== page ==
Pipeline syphons for economical and simple water transfer

CIM Bulletin, Vol. 98, No. 1088, 2005

K.G. Kress and W.J. Dick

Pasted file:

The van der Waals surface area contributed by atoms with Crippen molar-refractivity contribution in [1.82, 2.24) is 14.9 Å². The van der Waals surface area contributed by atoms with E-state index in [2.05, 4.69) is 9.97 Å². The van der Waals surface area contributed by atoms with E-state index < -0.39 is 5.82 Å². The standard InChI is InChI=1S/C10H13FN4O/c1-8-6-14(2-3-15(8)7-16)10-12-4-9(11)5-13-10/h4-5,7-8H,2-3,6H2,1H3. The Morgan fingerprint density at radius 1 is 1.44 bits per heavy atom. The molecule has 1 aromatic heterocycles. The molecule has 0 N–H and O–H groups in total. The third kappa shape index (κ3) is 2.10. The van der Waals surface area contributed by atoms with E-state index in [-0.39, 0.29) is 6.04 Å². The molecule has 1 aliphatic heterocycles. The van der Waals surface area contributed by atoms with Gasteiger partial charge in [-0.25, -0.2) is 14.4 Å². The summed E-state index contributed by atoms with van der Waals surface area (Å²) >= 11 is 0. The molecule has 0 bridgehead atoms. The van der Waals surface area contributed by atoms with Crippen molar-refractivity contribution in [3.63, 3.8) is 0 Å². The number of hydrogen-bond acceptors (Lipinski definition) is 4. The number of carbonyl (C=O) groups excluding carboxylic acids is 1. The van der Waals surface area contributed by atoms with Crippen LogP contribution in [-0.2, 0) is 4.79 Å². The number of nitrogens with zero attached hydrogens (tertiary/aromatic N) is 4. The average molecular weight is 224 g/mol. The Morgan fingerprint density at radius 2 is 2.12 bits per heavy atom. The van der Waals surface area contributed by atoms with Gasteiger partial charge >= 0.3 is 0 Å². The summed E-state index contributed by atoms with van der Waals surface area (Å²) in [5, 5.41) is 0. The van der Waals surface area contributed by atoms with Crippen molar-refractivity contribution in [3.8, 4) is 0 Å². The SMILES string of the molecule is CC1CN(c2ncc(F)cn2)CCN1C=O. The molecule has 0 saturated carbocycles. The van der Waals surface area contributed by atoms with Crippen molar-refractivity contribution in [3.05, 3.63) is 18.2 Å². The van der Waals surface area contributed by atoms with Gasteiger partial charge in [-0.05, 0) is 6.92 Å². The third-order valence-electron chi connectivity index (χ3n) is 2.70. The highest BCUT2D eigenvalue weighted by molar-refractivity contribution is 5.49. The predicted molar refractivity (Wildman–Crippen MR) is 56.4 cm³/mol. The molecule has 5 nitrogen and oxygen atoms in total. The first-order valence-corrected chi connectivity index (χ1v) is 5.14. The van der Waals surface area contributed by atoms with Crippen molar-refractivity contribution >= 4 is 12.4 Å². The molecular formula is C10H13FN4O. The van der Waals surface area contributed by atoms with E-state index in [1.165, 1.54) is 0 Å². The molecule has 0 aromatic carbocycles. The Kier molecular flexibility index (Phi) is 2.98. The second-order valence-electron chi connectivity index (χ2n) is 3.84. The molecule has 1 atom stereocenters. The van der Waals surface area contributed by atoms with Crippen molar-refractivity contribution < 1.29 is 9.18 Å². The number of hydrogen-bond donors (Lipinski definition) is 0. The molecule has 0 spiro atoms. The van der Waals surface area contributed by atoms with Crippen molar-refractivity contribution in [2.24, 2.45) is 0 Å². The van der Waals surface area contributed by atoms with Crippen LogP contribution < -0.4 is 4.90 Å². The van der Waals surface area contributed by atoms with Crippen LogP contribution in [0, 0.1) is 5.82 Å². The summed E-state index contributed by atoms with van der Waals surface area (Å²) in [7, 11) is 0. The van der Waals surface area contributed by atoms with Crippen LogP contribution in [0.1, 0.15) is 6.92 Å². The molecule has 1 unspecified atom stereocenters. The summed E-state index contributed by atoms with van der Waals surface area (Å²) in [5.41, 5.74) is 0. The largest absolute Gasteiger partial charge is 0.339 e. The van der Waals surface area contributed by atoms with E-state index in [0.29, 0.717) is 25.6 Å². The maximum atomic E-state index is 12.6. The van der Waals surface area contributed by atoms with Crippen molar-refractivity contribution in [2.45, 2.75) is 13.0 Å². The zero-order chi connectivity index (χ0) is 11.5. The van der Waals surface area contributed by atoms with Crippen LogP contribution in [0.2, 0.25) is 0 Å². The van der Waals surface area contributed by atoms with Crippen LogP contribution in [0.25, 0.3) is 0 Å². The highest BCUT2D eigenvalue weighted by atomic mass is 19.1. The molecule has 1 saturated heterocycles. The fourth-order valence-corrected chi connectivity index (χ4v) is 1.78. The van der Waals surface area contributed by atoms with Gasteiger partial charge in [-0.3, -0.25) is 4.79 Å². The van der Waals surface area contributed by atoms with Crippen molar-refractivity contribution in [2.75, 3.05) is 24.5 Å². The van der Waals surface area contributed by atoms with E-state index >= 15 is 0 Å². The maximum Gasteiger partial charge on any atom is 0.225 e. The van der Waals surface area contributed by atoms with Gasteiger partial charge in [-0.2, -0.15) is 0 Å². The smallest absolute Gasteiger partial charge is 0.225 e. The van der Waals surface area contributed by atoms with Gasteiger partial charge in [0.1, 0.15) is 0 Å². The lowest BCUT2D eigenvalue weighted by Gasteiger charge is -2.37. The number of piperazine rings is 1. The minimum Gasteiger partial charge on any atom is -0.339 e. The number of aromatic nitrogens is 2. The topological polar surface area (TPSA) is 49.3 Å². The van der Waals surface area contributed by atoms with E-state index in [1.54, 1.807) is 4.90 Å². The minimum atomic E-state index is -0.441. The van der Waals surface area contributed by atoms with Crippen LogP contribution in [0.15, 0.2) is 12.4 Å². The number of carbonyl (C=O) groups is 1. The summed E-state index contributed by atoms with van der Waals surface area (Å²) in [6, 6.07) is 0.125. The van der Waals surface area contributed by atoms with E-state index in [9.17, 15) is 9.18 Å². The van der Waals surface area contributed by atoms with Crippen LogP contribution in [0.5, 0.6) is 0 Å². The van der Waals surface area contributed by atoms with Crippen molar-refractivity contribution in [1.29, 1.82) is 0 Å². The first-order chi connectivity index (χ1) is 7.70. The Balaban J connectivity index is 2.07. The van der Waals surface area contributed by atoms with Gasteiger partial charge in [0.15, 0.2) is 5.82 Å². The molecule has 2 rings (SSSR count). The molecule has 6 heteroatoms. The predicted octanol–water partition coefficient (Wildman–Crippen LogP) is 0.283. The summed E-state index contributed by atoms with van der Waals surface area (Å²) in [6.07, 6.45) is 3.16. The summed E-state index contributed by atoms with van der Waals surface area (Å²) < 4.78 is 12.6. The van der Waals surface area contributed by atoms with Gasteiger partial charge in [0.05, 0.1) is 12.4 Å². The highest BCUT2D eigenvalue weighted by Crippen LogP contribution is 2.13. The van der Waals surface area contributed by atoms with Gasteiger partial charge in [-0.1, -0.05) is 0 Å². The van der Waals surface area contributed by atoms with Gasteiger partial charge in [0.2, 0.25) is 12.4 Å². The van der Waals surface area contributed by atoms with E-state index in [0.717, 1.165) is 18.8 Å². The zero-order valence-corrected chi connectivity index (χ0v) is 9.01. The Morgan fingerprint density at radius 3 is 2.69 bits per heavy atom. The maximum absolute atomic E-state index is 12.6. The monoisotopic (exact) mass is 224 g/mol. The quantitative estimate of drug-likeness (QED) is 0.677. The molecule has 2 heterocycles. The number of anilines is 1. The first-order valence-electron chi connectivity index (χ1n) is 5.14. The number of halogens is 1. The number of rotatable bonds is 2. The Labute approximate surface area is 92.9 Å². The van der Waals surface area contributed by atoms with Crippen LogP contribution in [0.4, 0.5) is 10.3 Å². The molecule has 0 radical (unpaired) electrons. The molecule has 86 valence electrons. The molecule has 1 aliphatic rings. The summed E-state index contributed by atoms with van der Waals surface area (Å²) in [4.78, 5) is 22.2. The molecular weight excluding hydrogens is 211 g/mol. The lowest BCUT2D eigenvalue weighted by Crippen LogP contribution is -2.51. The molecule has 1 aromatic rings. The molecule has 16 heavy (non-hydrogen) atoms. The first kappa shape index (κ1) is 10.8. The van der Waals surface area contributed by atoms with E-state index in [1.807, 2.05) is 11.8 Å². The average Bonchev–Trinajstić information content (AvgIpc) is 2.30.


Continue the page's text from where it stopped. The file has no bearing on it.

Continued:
A pipeline syphon can be a simple and reliable alternative for water conveyance over earthfill dams, or other topographic features, as compared to otherwise more complex pumping systems or buried pipelines. In its simplest form, a pipeline syphon consists of an airtight pipeline constructed over the top of a dam or other high topographic feature, connecting a source pond to a receiving pond or channel. It typically includes a submerged intake, conveyance pipeline, priming device, flow rate control device, and outlet energy dissipater. Additional features can include flow measurement, chemical injection, and fluid mixing devices. A pipeline syphon can be quickly constructed from readily available pipe materials such as steel, concrete, polyethylene, or PVC. Steel pipe of sufficient strength to resist potential vacuum pressures is most commonly used. High-density polyethelene pipe is often used where flotation is required or where site conditions require a more flexible pipe. Connections can be welded, fused, or flanged, depending on numerous factors including pipeline type, technical requirements, and cost. The syphon intake can be designed to float from pontoons on the pond surface or can be placed on the pond bottom. Larger, high-capacity syphons require intakes with bell-mouth inlets, anti-vortex plates, and trash racks to minimize energy loss, prevent the entry of air, and manage pond debris. Proper intake design is a key element for ensuring continuous, uninterrupted operation of higher capacity pipeline syphons. More complex intake designs can include adjustment features which allow the intake inlet to be raised or lowered in response to changing pond levels or fluid transfer requirements. The syphon action is initiated by removing air from the pipeline (priming) using water pumps, vacuum trucks, or simple vacuum devices which can be purchased “off-the-shelf.” Once primed, the syphon flow rate can be controlled or stopped using conventional gate, valve, orifice plate, or other devices. Repriming is not required even if the flow is stopped, provided the syphon was not drained. A limiting factor in considering a pipeline syphon as a design option is the maximum lift (i.e., vertical distance from source pond water level to the summit of the syphon pipeline) which is approximately nine metres or less, depending on pipeline syphon features and site conditions. As an example, a syphon that has a long pipeline length upstream of the syphon summit, high conveyance velocity, or conveys heavier fluids, like fine tailings, would have significantly less maximum lift capacity. Compared to more conventional pump systems and low level outlet conduits through dams, a pipeline syphon is often easier to construct, retrofit, modify, or move. It also provides flexibility to address conditions which include poor structure foundations, changing pond and/or dam levels, and temporary or emergency use. A pipeline syphon can provide a low-risk and low-maintenance fluid transfer system. Capital and operating costs can be significantly less than for a pump system or low level outlet installation. A pipeline syphon is particularly well suited to many of the unique conditions often encountered at mine sites. Existing systems have been designed to convey clear water or fine tailings with up to 30% solids, and with velocities sometimes significantly exceeding 5 m/s. This paper identifies project challenges that are best resolved using a pipeline syphon. Basic principles for pipeline syphon design, including case histories of their successful application, are provided.